Canada's first Tamil MP looks forward to challenge

Among the young New Democrats swept into office in Monday's federal election is 29-year-old Rathika Sitsabaiesan, Canada's first Tamil Member of Parliament.

Rathika Sitsabaiesan came to Canada when she was 5

Among the young New Democrats swept into office in Monday's federal election is 29-year-old Rathika Sitsabaiesan, now Canada's first ever Tamil Member of Parliament.

The Malvern community activist won the Ontario riding of Scarborough-Rouge River, taking a seat that had been Liberal since 1988. Now, along with scores of other rookie NDP MPs, she will help form the Official Opposition for the first time in the party's history.

First-time MP Rathika Sitsabaiesan won the riding of Scarborough Rouge-River, taking a riding that had elected Liberals since 1988. (CBC)

"I'm trying to figure out what the next steps are and continue working because this is just the beginning," she told CBC's Steven D'Souza on Tuesday. "It's very exciting."

Sitsabaiesan comes with a resume filled with community and advocacy work.

The first-time candidate has worked with the University of Toronto Student Union and is a member of the Malvern Community Association, a residents' group 8in the city's north end.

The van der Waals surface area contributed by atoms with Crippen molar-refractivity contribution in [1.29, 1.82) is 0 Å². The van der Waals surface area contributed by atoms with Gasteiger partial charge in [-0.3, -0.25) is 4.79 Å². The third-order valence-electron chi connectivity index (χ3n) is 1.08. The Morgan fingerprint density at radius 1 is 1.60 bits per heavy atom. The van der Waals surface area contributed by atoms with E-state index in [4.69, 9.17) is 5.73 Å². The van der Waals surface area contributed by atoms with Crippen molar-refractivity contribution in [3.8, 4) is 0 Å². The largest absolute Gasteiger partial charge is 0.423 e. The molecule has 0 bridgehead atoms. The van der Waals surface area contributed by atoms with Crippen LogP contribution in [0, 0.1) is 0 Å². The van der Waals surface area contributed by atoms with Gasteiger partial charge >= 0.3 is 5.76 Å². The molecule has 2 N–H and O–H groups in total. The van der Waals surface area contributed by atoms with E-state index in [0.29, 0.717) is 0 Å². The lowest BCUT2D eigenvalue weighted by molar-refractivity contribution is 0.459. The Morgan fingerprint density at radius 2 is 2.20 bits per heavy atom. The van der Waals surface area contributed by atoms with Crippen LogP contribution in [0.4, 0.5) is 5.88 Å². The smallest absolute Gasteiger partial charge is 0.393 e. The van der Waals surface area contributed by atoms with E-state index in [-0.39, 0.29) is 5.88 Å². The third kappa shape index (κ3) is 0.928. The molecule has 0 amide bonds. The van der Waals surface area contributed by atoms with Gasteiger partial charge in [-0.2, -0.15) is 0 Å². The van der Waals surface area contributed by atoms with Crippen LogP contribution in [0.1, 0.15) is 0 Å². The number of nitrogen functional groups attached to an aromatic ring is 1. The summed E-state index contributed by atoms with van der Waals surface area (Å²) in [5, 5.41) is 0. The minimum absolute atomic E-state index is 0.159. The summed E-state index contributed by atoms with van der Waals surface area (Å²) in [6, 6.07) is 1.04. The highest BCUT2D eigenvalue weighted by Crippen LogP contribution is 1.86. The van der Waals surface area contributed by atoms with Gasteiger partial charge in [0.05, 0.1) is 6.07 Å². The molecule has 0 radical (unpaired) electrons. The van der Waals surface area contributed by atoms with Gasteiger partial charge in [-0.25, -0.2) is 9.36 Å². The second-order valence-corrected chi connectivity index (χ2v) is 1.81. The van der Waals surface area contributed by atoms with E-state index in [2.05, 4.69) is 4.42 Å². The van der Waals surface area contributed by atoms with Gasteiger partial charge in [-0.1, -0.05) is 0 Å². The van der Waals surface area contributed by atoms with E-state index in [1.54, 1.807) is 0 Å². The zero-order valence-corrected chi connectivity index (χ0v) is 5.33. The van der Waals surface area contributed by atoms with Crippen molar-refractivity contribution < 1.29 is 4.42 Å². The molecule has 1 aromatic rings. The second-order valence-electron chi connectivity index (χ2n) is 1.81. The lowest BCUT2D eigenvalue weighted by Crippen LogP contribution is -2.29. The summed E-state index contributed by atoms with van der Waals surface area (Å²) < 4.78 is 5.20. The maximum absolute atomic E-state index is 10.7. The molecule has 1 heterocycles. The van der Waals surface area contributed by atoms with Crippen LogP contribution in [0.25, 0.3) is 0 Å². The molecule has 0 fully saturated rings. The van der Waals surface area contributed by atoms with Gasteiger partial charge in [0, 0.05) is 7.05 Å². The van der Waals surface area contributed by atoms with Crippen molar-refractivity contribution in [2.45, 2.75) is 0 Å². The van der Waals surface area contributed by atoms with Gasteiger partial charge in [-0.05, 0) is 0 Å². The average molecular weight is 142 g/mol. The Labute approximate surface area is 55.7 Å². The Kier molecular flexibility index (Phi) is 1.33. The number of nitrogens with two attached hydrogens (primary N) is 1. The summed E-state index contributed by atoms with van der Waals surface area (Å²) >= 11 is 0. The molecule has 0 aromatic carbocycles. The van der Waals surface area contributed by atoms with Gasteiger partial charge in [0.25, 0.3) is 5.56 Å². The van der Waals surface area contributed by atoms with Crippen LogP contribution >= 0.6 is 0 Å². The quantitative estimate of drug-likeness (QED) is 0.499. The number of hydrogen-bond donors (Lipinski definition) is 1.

She has a commerce degree from Carleton University and a master's degree in industrial relations from Queen's. 

"I have a lot of experience in organizing in the community and working on community development and being an advocate for people," she said. "Being a strong advocate, that's what the community saw in me."

Sitsabaiesan carries a special sense of responsibility as Canada's first Tamil MP. "It's very significant for me but also the Diaspora," she said.

Some have trouble separating the Tamil community from the Liberation Tigers of Tamil Elam, a group that fought for an independent state in Sri Lanka and is on Canada's terrorist list. 

Sitsabaiesan, who came to Canada from Sri Lanka when she was five years old, said her election is a key step in the community's development in Canada.

"I've been a Tamil all my life and those negative stigmas on the community … we have the opportunity now to break through," she said. "We as a community cannot be thrown under that blanket statement. This is just another step in the development of the Canadian Tamil community."

Sitsabaiesan said her first step will be learning the ropes from more experienced members of the NDP caucus.

"Together we made history and together we will work for building on Canada and building the Canadian fabric."